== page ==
Iranian actress Taraneh Alidoosti is under fire after images surfaced on Tuesday suggesting she has a feminist tattoo, The New York Times reports. The popular actress, widely considered “the Natalie Portman of Iran,” was photographed at a news conference in Tehran with the suggested tattoo of a feminist symbol, a raised fist combined with the Venus symbol, on her forearm. Her latest film, The Salesman, just won two awards at Cannes Awards Festival.
The potential existence of such tattoo has prompted some to blast Alidoosti over social media: People are saying that she is pro-abortion and against the idea of family. Abortion is illegal in the Islamic republic. Alidoosti is married and has a daughter.
For most of the day, there was a major debate regarding two questions: Whether or not Alidoosti had this feminist tattoo, and whether or not she identified as a feminist. She settled the question on her stance as a feminist later that day on Twitter, but has yet to comment on the question of the tattoo, saying that it is a private matter.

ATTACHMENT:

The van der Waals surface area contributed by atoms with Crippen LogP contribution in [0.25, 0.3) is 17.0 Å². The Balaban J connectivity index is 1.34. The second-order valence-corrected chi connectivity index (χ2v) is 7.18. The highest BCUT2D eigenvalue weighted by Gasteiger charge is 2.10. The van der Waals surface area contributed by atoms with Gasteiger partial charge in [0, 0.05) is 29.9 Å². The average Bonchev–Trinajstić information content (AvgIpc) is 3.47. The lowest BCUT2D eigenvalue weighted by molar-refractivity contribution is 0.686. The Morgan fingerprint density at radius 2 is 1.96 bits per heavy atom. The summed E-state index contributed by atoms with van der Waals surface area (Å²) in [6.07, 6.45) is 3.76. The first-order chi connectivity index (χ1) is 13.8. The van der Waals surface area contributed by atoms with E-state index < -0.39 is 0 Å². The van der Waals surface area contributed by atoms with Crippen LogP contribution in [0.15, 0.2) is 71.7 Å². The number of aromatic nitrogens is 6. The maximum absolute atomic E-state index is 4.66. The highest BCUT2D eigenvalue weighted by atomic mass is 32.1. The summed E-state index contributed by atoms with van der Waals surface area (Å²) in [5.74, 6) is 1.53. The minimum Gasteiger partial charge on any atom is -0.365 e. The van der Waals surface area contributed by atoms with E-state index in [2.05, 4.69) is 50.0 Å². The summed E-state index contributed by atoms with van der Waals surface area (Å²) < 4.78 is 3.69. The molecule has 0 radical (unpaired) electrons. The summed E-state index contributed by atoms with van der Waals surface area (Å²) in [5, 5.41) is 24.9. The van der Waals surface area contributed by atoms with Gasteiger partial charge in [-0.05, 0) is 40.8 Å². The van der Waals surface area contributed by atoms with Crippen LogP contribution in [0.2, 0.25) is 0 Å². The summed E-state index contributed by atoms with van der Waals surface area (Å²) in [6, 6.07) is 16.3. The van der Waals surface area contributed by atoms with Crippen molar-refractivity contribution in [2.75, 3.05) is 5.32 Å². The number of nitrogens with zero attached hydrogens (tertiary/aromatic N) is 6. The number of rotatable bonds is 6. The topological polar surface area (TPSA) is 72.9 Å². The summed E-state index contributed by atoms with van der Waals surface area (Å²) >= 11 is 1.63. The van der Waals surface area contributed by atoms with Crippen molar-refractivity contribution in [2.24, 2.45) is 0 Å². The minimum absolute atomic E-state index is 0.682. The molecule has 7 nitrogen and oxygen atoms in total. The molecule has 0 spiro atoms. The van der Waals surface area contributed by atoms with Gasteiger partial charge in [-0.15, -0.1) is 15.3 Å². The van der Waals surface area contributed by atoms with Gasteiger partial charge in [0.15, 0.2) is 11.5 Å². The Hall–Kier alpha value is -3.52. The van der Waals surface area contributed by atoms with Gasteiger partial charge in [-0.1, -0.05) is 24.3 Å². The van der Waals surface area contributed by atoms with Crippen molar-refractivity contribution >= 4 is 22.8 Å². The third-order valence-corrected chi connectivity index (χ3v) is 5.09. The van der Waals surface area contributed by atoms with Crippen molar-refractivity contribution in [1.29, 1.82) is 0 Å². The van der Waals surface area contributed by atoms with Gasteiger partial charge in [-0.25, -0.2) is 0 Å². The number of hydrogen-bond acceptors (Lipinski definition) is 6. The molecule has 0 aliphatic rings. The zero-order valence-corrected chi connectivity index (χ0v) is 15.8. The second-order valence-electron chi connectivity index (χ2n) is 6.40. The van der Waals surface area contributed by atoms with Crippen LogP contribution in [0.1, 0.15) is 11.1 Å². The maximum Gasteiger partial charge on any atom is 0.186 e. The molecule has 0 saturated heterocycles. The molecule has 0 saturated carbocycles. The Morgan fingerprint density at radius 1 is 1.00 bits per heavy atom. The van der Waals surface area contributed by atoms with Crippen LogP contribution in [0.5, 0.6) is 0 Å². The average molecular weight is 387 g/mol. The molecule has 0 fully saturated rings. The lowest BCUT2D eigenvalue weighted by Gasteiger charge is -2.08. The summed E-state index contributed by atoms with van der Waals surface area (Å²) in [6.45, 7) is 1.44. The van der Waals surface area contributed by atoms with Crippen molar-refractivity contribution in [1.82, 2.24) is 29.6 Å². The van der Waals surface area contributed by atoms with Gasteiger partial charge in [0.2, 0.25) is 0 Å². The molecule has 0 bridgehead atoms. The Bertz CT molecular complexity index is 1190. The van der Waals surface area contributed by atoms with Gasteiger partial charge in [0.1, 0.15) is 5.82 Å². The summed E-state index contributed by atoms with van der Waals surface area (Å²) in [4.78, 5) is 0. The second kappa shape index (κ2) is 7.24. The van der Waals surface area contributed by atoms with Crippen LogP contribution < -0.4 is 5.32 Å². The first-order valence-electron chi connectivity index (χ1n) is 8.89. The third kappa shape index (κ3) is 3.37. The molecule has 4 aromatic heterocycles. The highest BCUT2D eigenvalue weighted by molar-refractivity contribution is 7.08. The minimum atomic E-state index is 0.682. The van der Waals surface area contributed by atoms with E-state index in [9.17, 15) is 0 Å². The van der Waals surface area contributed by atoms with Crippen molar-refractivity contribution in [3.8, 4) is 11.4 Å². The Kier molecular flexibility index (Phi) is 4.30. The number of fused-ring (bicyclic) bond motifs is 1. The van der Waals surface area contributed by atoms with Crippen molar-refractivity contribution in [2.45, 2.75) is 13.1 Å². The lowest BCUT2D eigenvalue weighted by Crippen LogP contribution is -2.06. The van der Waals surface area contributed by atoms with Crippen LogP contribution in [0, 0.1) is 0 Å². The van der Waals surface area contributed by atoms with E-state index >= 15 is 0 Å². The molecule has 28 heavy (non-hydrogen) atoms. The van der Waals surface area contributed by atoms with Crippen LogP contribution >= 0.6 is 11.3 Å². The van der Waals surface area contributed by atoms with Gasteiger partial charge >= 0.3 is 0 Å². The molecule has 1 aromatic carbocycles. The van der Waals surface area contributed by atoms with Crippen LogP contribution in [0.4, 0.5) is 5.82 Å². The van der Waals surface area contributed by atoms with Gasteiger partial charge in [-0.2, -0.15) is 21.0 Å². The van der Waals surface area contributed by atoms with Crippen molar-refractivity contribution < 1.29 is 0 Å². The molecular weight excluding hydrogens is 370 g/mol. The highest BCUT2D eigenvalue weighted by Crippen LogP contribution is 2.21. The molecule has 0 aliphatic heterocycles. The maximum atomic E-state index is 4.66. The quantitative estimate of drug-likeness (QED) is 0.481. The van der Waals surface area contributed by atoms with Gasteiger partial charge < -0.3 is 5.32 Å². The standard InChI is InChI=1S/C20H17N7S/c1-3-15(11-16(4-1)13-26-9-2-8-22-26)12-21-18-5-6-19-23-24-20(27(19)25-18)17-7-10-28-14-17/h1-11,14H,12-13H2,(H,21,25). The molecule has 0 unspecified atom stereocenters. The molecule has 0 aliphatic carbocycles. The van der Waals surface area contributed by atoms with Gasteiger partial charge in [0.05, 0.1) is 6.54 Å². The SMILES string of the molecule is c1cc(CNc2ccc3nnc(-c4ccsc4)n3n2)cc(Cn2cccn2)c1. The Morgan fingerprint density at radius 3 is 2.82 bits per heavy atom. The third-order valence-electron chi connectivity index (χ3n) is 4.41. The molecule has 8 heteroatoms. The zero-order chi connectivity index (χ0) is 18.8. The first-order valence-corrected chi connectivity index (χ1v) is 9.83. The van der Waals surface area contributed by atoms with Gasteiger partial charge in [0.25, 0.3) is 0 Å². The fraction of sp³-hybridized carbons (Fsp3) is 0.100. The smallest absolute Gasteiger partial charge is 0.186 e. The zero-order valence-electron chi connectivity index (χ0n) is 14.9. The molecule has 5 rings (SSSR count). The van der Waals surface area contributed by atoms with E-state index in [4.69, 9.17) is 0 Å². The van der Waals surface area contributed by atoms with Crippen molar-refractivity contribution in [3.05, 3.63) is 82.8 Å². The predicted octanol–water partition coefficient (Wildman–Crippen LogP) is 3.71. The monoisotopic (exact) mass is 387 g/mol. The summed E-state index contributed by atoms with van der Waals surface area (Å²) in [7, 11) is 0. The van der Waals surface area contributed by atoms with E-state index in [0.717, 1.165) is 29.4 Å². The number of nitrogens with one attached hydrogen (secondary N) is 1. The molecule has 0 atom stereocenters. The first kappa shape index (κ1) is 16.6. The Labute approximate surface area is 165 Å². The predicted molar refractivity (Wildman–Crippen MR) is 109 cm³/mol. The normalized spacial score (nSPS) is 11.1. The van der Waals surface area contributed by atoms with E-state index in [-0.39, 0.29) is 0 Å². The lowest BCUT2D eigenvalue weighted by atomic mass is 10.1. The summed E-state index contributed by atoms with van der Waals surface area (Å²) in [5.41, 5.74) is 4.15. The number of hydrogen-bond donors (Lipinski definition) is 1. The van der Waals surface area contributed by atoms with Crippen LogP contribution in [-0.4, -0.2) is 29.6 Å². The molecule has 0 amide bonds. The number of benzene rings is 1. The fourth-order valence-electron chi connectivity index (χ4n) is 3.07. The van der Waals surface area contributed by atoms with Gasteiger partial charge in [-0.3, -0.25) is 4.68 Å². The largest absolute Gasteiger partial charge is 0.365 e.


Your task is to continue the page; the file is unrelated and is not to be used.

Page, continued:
She also posted an explanation in English of “The Feminist Fist.”
The word “feminist” often has a negative connotation in Iran, despite the fact that many urban Iranians support women’s rights. In the past, Alidoosti has addressed feminism publicly, sharing a post in support of gender equality on her Instagram account. This is significant, considering the women’s rights movement in Iran is virtually nonexistent. Athletes and actors/actresses have been warned by the country’s judiciary to obey Islamic values, or they will consequently face public shame.
Alidoosti stands for equality in a nation with laws oppressive towards women. While many women choose to wear a hijab, it is illegal for women to go in public without wearing one, and eight women who reportedly appeared on social media without one have been arrested. The freedom of choice simply is not there.
Alidoosti later posted on Twitter, “Feminism doesn’t mean antiman or antifamily. Feminism means that each human aside from his or her gender has the right to an individuality and according to that, to choose the life that she or he wants.”
Top image via Kleber Strelciuc for Legion Tattoo/Facebook
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